Columbia Association president due a raise of 3.5%

April 27, 2004|By Laura Cadiz | Laura Cadiz,SUN STAFF

Columbia Association President Maggie J. Brown will receive a 3.5 percent raise when her new three-year contract begins May 1 - increasing her annual salary to $152,623.

The association's management appraisal committee - which consists of the 10 board members - determined the increase was appropriate, based on a compensation study of all Columbia Association employees, said Wolfger Schneider, who chairs the committee.

Announced April 22

The increase was announced April 22.

"I'm looking forward to these three years, and I'm sure we will accomplish much during them," Brown said.

The board renewed Brown's contract last year, a move that some residents decried because they felt she should not accept a $10,000 bonus during a difficult economic period and while the association has a multimillion-dollar debt.

FOR THE RECORD - An article in Tuesday's Howard County section of The Sun about Columbia Association President Maggie J. Brown's contract incorrectly reported that she received a $10,000 bonus. That money was a pay increase included in her contract. The Sun regrets the error.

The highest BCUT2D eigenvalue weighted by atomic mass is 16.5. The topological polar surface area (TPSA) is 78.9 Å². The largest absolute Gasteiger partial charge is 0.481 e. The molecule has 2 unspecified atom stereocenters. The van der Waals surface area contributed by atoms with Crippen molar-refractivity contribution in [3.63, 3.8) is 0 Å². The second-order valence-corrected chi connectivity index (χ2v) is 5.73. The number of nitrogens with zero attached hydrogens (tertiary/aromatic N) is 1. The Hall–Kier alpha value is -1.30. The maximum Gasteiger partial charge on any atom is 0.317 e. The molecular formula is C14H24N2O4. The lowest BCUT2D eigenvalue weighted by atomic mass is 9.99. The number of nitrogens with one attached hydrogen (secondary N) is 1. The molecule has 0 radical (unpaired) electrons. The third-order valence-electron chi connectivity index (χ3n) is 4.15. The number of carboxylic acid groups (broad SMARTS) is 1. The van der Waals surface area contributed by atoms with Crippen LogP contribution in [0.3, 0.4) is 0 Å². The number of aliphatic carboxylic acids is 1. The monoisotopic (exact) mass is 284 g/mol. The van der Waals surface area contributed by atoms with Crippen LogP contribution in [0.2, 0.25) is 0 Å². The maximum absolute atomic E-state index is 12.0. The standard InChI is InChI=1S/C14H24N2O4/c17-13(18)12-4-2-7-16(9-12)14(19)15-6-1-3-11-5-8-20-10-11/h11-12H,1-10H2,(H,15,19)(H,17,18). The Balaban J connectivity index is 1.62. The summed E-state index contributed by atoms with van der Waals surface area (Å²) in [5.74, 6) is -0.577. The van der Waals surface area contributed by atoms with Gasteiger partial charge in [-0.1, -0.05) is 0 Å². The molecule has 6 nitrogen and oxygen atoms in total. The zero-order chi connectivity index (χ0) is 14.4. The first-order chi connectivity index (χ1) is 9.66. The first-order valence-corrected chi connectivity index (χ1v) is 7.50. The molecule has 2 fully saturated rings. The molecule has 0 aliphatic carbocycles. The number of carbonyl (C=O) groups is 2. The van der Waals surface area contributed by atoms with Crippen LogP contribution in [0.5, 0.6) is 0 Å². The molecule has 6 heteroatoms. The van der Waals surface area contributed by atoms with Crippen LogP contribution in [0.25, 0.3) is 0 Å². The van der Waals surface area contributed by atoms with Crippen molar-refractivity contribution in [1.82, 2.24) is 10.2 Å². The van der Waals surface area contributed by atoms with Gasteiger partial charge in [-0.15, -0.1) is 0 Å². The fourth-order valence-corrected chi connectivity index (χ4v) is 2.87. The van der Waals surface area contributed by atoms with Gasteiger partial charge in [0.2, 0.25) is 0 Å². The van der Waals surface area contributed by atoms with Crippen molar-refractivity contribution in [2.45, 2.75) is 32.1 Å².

Brown's 3.5 percent raise was the average among increases given to association staff members, Schneider said.

"It's more tradition than anything else," Schneider said of the raise.

Brown was hired in February 2001 at a salary of $125,000 to run the homeowners association, which provides recreational amenities for Columbia's 96,000 residents and manages 3,400 acres of open space on an annual budget of about $50 million.

Schneider said the committee was especially pleased with Brown's work with Columbia's 10 villages and the community.

The villages are managed separately, and the association gives grants each year to the villages to fund their daily operations and manage the 24 community buildings owned by the association. Brown worked with the villages to develop management contracts with the association that satisfied all parties, Schneider said.

Praise for Brown

"She basically defused what used to be a somewhat contentious process," Schneider said.

Kings Contrivance representative Phil Marcus dissented from to the committee's decision, explaining that he did not agree with the process in which the board decided to give Brown a 3.5 percent raise in addition to the $10,000 bonus that is included in her contract.

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